Australians are collectively pouring billions of dollars down the drain when it comes to bank fees, credit card use and home loans.
According to recent research from RateCity, they waste $5.2 billion every year on food alone — that’s $620 per household. That’s not to mention the hundreds of millions wasted on international travel fees and over one billion spent on account-keeping fees.
Anyone with a credit card or transaction account may need to rethink exactly what they’re spending their money on.
“Many of us are unnecessarily paying up to $120 a year just to hold a transaction account. Yet, there are dozens of transaction accounts that charge no ongoing fees — so there’s really no reason to be paying for your everyday banking,” said Peter Arnold, RateCity product director.
Money-hungry bank accounts
While many transaction accounts come with fees, that doesn’t necessarily make them better, Arnold explained.
“Paying a fee doesn’t necessarily equate to better service or increased features on your transaction account, so if you are forking out money for an everyday account then shop around, switch to a free account and pocket the difference.”
In fact, an everyday Australian who ditches the $120 per year in transaction account fees could reduce their overall home loan interest bill by close to $3400, paying off their loan three months early.
Expensive cash advances
Australians with credit cards often use the cash advance function to cover costs between paydays.
But they’re throwing away billions in the process.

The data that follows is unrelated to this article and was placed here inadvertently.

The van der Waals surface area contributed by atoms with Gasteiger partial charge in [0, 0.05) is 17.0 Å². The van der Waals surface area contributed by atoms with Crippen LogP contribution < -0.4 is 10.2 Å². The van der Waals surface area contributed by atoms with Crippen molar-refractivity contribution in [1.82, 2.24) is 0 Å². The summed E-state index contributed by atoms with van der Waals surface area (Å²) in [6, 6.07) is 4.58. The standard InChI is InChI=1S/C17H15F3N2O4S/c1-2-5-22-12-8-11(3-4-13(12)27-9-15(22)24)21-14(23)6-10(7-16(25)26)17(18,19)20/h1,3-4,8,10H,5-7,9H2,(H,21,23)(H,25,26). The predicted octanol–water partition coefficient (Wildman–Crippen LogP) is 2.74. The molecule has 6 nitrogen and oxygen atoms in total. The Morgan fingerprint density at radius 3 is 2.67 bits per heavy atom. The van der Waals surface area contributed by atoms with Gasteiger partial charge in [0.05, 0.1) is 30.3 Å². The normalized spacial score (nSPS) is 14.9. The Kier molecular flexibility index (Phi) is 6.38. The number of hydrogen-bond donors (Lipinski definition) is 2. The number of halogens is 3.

“It’s surprising to see that Australians are still wasting money using cash advances despite the huge costs involved. In the 12 months to May this year, we withdrew a whopping $10 billion cash from our credit cards,” noted Arnold.
In turn, Aussies are paying hefty interest from the date of withdrawal, and in many cases fees to access this money. Arnold suggested investigating personal loans with lower interest rates as a more wallet-friendly alternative.
Tardiness costs money
Homeowners could pay tens of thousands of dollars in additional interest and fees if they skip just one mortgage payment annually over a loan’s lifetime.
That’s not to mention adding an extra two years onto the duration of their mortgage, according to RateCity research.
“If you know you will be short of money next payment you should call your lender immediately. They can suggest several financial hardship options such as switching to a cheaper loan, a rate discount or extending your loan term of interest only repayments,” Arnold suggested.
“If you can’t avoid missing a repayment, you should try to double your repayment the following month.”
It’s also prudent to have a buffer in place in case the official cash rate increases, in turn pushing up home loan interest rates. Income protection insurance could also be a smart idea.
There are many ways to save a bit here and there, each day. Being conscious about how much you are wasting in fees in charges is the first step.